Eight hundred people tried their luck. They were a diverse lot. Many of them were butchers and farmers, but there were also quite a few who had no insider knowledge of cattle. ‘Many non-experts competed,’ Galton wrote later in the scientific journal Nature, ‘like those clerks and others who have no expert knowledge of horse, but who bet on races, guided by newspapers, friends, and their own fancies.’ The analogy to a democracy, in which people of radically different abilities and interests each get one vote, had suggested itself to Galton immediately. ‘The average competitor was probably as well fitted for making a just estimate of the dressed weight of the ox, as an average voter is of judging the merits of most political issues on which he votes,’ he wrote.

Galton was interested in figuring out what the ‘average voter’ was capable of because he wanted to prove that the average voter was capable of very little. So he turned the competition into an impromptu experiment. When the contest was over and the prizes had been awarded, Galton borrowed the tickets from the organizers and ran a series of statistical tests on them, including the mean of the group’s guesses.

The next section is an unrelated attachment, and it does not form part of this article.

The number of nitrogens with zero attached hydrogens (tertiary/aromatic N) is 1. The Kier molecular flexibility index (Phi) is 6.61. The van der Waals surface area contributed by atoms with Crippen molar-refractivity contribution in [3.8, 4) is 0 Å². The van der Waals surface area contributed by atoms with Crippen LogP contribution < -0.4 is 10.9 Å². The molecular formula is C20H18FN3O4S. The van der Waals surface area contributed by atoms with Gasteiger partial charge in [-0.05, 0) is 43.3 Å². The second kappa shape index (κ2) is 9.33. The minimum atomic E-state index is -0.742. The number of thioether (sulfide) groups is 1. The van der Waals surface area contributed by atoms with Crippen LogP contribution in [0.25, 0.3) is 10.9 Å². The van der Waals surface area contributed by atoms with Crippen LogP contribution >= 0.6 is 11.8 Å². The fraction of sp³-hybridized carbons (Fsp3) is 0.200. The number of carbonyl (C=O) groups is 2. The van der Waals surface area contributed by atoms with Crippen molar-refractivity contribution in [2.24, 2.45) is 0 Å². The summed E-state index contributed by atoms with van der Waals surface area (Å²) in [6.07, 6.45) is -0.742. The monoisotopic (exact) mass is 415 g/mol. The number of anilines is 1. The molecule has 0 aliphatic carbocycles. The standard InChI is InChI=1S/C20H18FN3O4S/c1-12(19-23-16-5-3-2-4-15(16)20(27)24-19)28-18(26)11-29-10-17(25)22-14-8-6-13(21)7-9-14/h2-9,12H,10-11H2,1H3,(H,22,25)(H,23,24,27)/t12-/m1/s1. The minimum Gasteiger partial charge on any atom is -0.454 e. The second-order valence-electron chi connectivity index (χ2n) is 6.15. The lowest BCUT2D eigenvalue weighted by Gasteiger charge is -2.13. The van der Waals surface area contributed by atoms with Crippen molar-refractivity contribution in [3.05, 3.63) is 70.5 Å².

[…]

Galton undoubtedly thought that the average guess of the group would be way off the mark. After all, mix a few very smart people with some mediocre people and a lot of dumb people, and it seems like you’d end up with a dumb answer. But Galton was wrong — the crowd guessed 1,197 pounds; after it had been slaughtered and dressed the ox weighed 1,198 pounds. In other words, the crowd’s judgment was essentially perfect…. Galton wrote later: ‘The result seems more creditable to the trustworthiness of a democratic judgment than might have been expected.’ That was, to say the least, an understatement.